How can I get models (attendees) to take me more seriously as a photographer with a small camera?
There’s a famous phrase: “clipboard mentality”. In the 1990s, projectors started to become more common in colleges. Thieves would walk into a room, holding a clipboard, and steal the expensive projection equipment. While class was in session. Until this problem became notably widespread and security was forced to crack down on the issue, people just trusted professionally dressed people who looked like they had equipment and seemed to be doing good things.
“I have a clipboard. Therefore I’m a professional and expert, and know what I’m talking about.”
How this applies to you is: equipment matters. Even if you’re more skilled and can come up with higher quality results in smaller equipment, people’s perceptions may not take all that into account, so the equipment you use can matter. So, let’s not pretend like it doesn’t.
A bunch of what I’m about to say may involve some trade-offs between usability and practicality (including ease of transporting things), and feasibility may vary based on just where you are. Naturally, use creativity to customize (slightly, or extremely massively) based on what you think will effectively work and what you desire. Just don’t think that you should limit yourself to only your small camera, and you may be able to come up with something.
Often they carry tripods and reflector screens as well.
So you’ve offered your own solution. If successful people are getting the results you desire, and they are using that technique, then you using that same technique may help. That is one approach that doesn’t involve you needing to change camera equipment.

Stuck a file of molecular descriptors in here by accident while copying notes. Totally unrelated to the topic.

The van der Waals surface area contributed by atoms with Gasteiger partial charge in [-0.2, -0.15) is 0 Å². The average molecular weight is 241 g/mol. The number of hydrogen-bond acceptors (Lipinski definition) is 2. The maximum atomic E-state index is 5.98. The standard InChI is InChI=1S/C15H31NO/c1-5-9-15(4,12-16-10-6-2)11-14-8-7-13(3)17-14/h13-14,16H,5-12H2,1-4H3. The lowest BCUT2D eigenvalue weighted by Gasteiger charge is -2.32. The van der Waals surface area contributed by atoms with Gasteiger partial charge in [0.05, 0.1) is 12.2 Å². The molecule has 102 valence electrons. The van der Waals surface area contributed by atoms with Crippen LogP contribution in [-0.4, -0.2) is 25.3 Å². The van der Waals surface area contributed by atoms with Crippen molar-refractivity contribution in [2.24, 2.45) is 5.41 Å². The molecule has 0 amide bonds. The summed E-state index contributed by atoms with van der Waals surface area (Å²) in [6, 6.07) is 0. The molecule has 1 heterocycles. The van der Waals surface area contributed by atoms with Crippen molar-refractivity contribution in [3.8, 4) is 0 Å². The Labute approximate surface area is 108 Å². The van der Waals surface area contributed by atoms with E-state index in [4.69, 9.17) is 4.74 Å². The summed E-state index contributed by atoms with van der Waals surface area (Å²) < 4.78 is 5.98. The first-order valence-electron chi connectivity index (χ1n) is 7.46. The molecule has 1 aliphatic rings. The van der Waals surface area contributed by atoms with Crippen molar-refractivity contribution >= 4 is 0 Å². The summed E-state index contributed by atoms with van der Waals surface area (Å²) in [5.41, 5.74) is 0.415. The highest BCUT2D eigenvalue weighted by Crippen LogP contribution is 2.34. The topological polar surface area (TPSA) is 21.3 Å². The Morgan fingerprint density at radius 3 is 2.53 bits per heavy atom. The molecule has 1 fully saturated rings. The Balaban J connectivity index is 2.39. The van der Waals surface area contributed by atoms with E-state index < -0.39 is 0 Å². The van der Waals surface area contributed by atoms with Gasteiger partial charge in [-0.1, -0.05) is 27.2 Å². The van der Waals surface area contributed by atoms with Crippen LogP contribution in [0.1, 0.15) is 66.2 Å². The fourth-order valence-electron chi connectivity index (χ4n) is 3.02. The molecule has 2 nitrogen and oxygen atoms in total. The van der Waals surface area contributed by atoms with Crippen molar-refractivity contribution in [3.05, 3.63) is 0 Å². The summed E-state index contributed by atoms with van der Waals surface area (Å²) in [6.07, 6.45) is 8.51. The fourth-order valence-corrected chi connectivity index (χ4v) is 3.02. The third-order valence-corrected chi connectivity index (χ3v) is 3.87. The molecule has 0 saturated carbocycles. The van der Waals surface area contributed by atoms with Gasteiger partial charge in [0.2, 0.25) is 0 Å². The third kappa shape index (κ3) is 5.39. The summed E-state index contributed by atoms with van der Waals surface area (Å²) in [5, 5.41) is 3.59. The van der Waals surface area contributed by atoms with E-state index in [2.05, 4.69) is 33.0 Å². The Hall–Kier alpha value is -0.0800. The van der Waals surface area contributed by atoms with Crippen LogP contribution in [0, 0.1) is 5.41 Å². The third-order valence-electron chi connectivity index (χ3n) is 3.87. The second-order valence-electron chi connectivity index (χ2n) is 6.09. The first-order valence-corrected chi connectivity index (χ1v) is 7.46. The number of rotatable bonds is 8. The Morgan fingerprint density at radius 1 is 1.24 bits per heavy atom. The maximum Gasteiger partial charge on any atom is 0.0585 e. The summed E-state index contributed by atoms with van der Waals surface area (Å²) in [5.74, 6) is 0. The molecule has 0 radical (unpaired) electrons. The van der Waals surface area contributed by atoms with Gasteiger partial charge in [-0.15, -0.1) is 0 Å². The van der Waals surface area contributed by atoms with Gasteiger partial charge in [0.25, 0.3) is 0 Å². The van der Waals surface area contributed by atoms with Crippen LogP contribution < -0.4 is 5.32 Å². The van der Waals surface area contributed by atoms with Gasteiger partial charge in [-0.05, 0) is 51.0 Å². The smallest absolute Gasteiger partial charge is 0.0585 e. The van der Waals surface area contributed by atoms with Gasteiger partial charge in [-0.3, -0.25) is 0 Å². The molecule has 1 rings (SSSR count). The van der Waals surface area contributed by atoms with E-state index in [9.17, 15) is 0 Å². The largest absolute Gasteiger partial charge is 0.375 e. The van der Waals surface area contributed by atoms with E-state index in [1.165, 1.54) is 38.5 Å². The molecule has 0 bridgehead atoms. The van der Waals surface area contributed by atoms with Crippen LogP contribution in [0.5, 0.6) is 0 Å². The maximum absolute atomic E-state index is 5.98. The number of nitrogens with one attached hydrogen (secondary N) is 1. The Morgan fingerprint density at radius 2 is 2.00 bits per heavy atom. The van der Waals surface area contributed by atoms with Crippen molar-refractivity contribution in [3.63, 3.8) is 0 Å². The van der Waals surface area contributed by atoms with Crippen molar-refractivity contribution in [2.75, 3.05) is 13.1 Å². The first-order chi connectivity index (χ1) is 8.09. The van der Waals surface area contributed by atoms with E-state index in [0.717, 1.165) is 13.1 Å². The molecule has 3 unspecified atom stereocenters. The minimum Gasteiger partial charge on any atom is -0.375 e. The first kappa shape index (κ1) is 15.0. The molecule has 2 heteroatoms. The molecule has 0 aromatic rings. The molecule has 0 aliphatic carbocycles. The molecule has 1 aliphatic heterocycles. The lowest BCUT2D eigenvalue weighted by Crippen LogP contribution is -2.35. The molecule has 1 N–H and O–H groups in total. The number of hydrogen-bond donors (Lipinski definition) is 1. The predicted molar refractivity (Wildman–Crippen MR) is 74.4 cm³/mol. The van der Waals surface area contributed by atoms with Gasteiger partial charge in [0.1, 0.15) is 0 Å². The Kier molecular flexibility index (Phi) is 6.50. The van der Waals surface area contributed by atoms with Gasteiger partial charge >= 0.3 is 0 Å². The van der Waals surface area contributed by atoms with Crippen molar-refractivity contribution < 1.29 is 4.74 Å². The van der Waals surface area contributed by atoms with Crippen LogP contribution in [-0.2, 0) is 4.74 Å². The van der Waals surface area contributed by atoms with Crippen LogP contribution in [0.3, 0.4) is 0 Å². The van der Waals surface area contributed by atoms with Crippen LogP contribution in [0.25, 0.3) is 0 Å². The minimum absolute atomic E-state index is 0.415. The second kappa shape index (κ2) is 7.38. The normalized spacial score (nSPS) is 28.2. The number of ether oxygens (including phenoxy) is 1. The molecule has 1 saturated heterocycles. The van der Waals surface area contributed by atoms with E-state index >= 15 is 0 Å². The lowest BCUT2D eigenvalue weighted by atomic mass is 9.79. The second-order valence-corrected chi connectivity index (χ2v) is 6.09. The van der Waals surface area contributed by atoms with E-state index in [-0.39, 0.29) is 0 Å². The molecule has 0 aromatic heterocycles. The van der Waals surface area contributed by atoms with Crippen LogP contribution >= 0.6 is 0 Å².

Even if they have giant tripods that you don’t want, consider some sort of small thing which at least shows that you’re able to stabilize your equipment. Even if you don’t use that equipment, just having it available may lead to them taking you more seriously.
Note that the equipment doesn’t need to be professional photographic gear. You mentioned using a T-Shirt.
If you can corner off a section of land, make that area yours. Take some rope and make a “tunnel” for people to walk through, and shoot them at the end. Maybe have a prop, even if that isn’t anything more than a bar stool people could sit (or stand!) on. Then people may pose for you because using the prop just looks fun.
Having a portfolio may also be helpful. (Ensure the participants look happy. Then your potential participants will be more inclined to want to do the happy-making thing.) remco’s answer suggested a tablet. That may be one approach. Another approach may be to have a bunch of print-outs in a strip which you can hang on a wall (or toss half over a fence). Or somehow incorporate that into your costume. The back side of your shirt/jacket/whatever can be advertising space (whether you write something fun, witty, or just show a photo), possibly helping to serve you with your next customers while you’re active with the first one.
A bit of music may also perform wonders. (Probably preferably wordless, so that you don’t feel any need to talk over lyrics.)